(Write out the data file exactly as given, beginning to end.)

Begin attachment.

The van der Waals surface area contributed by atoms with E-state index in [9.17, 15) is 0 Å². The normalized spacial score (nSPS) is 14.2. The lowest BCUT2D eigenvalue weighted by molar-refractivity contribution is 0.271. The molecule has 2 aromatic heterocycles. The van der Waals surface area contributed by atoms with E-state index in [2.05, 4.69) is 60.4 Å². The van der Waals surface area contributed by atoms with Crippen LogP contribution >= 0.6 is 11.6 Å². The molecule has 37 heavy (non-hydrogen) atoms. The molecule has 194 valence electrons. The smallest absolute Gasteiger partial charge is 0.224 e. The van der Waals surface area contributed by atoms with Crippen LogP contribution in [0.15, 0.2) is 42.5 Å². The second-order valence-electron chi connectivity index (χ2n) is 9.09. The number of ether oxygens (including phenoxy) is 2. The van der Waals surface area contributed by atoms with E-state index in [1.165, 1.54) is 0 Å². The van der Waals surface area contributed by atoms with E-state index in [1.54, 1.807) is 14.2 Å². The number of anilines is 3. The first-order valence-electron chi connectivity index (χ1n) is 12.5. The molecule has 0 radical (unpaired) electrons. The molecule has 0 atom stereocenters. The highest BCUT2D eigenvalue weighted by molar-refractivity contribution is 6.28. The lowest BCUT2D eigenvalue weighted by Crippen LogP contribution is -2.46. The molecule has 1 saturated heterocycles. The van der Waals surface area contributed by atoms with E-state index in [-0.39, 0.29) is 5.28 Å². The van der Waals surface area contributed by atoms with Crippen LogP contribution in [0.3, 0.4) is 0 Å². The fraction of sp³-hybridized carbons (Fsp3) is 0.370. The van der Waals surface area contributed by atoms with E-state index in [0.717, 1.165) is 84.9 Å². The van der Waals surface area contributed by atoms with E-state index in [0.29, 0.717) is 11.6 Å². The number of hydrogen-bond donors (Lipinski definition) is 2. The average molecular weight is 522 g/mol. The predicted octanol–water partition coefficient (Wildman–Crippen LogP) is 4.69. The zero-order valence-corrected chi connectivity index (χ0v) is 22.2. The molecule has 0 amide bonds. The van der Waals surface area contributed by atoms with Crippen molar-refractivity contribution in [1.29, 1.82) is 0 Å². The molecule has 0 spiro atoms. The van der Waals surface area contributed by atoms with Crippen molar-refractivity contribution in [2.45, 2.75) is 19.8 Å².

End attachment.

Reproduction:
The van der Waals surface area contributed by atoms with E-state index in [9.17, 15) is 0 Å². The normalized spacial score (nSPS) is 14.2. The lowest BCUT2D eigenvalue weighted by molar-refractivity contribution is 0.271. The molecule has 2 aromatic heterocycles. The van der Waals surface area contributed by atoms with E-state index in [2.05, 4.69) is 60.4 Å². The van der Waals surface area contributed by atoms with Crippen LogP contribution >= 0.6 is 11.6 Å². The molecule has 37 heavy (non-hydrogen) atoms. The molecule has 194 valence electrons. The smallest absolute Gasteiger partial charge is 0.224 e. The van der Waals surface area contributed by atoms with Crippen LogP contribution in [0.15, 0.2) is 42.5 Å². The second-order valence-electron chi connectivity index (χ2n) is 9.09. The number of ether oxygens (including phenoxy) is 2. The van der Waals surface area contributed by atoms with E-state index in [1.165, 1.54) is 0 Å². The van der Waals surface area contributed by atoms with E-state index in [1.54, 1.807) is 14.2 Å². The number of anilines is 3. The first-order valence-electron chi connectivity index (χ1n) is 12.5. The molecule has 0 radical (unpaired) electrons. The molecule has 0 atom stereocenters. The highest BCUT2D eigenvalue weighted by molar-refractivity contribution is 6.28. The lowest BCUT2D eigenvalue weighted by Crippen LogP contribution is -2.46. The molecule has 1 saturated heterocycles. The van der Waals surface area contributed by atoms with E-state index in [-0.39, 0.29) is 5.28 Å². The van der Waals surface area contributed by atoms with Crippen LogP contribution in [0.3, 0.4) is 0 Å². The fraction of sp³-hybridized carbons (Fsp3) is 0.370. The van der Waals surface area contributed by atoms with E-state index in [0.717, 1.165) is 84.9 Å². The van der Waals surface area contributed by atoms with E-state index in [0.29, 0.717) is 11.6 Å². The number of hydrogen-bond donors (Lipinski definition) is 2. The average molecular weight is 522 g/mol. The predicted octanol–water partition coefficient (Wildman–Crippen LogP) is 4.69. The zero-order valence-corrected chi connectivity index (χ0v) is 22.2. The molecule has 0 amide bonds. The van der Waals surface area contributed by atoms with Crippen molar-refractivity contribution in [1.29, 1.82) is 0 Å². The molecule has 0 spiro atoms. The van der Waals surface area contributed by atoms with Crippen molar-refractivity contribution in [2.45, 2.75) is 19.8 Å².